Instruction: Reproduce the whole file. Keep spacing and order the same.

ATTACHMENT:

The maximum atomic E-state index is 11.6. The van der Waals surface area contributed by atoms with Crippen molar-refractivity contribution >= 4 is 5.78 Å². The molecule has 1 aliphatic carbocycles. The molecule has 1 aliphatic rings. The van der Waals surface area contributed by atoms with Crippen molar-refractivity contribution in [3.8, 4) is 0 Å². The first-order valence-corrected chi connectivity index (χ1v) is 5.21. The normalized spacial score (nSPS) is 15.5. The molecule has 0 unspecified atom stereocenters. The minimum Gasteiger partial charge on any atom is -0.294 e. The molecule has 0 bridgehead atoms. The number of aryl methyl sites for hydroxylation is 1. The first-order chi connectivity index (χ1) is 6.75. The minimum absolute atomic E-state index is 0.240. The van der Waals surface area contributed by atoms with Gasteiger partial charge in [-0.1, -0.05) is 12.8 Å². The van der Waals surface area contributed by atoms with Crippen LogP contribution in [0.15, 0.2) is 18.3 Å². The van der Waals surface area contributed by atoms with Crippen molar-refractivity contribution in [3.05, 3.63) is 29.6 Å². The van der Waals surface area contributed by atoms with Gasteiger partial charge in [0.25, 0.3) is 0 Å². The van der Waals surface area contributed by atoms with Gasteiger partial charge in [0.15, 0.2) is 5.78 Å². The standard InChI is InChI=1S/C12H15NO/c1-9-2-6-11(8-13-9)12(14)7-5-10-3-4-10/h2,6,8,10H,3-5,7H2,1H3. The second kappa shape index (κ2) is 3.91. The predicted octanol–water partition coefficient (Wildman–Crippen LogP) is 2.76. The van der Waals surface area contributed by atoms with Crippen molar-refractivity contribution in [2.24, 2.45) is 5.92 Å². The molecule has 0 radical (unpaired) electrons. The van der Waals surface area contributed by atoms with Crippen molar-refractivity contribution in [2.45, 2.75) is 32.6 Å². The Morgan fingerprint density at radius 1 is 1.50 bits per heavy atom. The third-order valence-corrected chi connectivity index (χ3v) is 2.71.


The maximum atomic E-state index is 11.6. The van der Waals surface area contributed by atoms with Crippen molar-refractivity contribution >= 4 is 5.78 Å². The molecule has 1 aliphatic carbocycles. The molecule has 1 aliphatic rings. The van der Waals surface area contributed by atoms with Crippen molar-refractivity contribution in [3.8, 4) is 0 Å². The first-order valence-corrected chi connectivity index (χ1v) is 5.21. The normalized spacial score (nSPS) is 15.5. The molecule has 0 unspecified atom stereocenters. The minimum Gasteiger partial charge on any atom is -0.294 e. The molecule has 0 bridgehead atoms. The number of aryl methyl sites for hydroxylation is 1. The first-order chi connectivity index (χ1) is 6.75. The minimum absolute atomic E-state index is 0.240. The van der Waals surface area contributed by atoms with Gasteiger partial charge in [-0.1, -0.05) is 12.8 Å². The van der Waals surface area contributed by atoms with Crippen LogP contribution in [0.15, 0.2) is 18.3 Å². The van der Waals surface area contributed by atoms with Crippen molar-refractivity contribution in [3.05, 3.63) is 29.6 Å². The van der Waals surface area contributed by atoms with Gasteiger partial charge in [0.25, 0.3) is 0 Å². The van der Waals surface area contributed by atoms with Gasteiger partial charge in [0.15, 0.2) is 5.78 Å². The standard InChI is InChI=1S/C12H15NO/c1-9-2-6-11(8-13-9)12(14)7-5-10-3-4-10/h2,6,8,10H,3-5,7H2,1H3. The second kappa shape index (κ2) is 3.91. The predicted octanol–water partition coefficient (Wildman–Crippen LogP) is 2.76. The van der Waals surface area contributed by atoms with Crippen molar-refractivity contribution in [2.24, 2.45) is 5.92 Å². The molecule has 0 radical (unpaired) electrons. The van der Waals surface area contributed by atoms with Crippen molar-refractivity contribution in [2.45, 2.75) is 32.6 Å². The Morgan fingerprint density at radius 1 is 1.50 bits per heavy atom. The third-order valence-corrected chi connectivity index (χ3v) is 2.71.